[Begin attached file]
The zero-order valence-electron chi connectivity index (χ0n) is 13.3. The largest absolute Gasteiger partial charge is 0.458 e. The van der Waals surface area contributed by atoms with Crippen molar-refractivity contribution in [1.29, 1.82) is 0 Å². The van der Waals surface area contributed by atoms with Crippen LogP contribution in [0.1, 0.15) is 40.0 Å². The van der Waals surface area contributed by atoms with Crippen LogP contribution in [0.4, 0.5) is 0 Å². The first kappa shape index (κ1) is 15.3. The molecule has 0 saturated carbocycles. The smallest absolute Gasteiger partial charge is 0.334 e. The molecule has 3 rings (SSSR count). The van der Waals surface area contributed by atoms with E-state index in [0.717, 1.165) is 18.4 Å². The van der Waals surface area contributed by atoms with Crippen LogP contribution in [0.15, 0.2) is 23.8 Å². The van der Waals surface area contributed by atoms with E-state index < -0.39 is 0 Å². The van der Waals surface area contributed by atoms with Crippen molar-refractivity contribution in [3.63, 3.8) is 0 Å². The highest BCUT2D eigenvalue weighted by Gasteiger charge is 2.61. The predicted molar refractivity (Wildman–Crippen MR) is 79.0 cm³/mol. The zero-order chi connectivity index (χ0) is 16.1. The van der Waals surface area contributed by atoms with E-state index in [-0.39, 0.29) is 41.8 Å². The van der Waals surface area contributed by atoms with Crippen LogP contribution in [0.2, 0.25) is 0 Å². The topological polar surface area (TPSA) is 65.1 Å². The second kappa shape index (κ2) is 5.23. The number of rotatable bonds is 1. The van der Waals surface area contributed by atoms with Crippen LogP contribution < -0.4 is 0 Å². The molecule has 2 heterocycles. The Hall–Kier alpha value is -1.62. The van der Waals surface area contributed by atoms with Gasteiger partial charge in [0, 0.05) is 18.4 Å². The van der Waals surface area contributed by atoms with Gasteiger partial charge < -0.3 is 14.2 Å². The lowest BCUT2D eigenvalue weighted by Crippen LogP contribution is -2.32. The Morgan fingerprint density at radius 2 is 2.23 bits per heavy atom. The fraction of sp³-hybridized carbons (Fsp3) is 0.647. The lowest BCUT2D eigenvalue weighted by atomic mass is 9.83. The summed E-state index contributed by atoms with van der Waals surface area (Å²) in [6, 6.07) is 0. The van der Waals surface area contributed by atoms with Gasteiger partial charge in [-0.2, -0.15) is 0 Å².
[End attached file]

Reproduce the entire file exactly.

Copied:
The zero-order valence-electron chi connectivity index (χ0n) is 13.3. The largest absolute Gasteiger partial charge is 0.458 e. The van der Waals surface area contributed by atoms with Crippen molar-refractivity contribution in [1.29, 1.82) is 0 Å². The van der Waals surface area contributed by atoms with Crippen LogP contribution in [0.1, 0.15) is 40.0 Å². The van der Waals surface area contributed by atoms with Crippen LogP contribution in [0.4, 0.5) is 0 Å². The first kappa shape index (κ1) is 15.3. The molecule has 0 saturated carbocycles. The smallest absolute Gasteiger partial charge is 0.334 e. The molecule has 3 rings (SSSR count). The van der Waals surface area contributed by atoms with E-state index in [0.717, 1.165) is 18.4 Å². The van der Waals surface area contributed by atoms with Crippen LogP contribution in [0.15, 0.2) is 23.8 Å². The van der Waals surface area contributed by atoms with E-state index < -0.39 is 0 Å². The van der Waals surface area contributed by atoms with Crippen molar-refractivity contribution in [3.63, 3.8) is 0 Å². The highest BCUT2D eigenvalue weighted by Gasteiger charge is 2.61. The predicted molar refractivity (Wildman–Crippen MR) is 79.0 cm³/mol. The zero-order chi connectivity index (χ0) is 16.1. The van der Waals surface area contributed by atoms with E-state index in [-0.39, 0.29) is 41.8 Å². The van der Waals surface area contributed by atoms with Crippen LogP contribution in [0.2, 0.25) is 0 Å². The topological polar surface area (TPSA) is 65.1 Å². The second kappa shape index (κ2) is 5.23. The number of rotatable bonds is 1. The van der Waals surface area contributed by atoms with Crippen LogP contribution < -0.4 is 0 Å². The molecule has 2 heterocycles. The Hall–Kier alpha value is -1.62. The van der Waals surface area contributed by atoms with Gasteiger partial charge in [0, 0.05) is 18.4 Å². The van der Waals surface area contributed by atoms with Gasteiger partial charge < -0.3 is 14.2 Å². The lowest BCUT2D eigenvalue weighted by Crippen LogP contribution is -2.32. The Morgan fingerprint density at radius 2 is 2.23 bits per heavy atom. The fraction of sp³-hybridized carbons (Fsp3) is 0.647. The lowest BCUT2D eigenvalue weighted by atomic mass is 9.83. The summed E-state index contributed by atoms with van der Waals surface area (Å²) in [6, 6.07) is 0. The van der Waals surface area contributed by atoms with Gasteiger partial charge in [-0.2, -0.15) is 0 Å².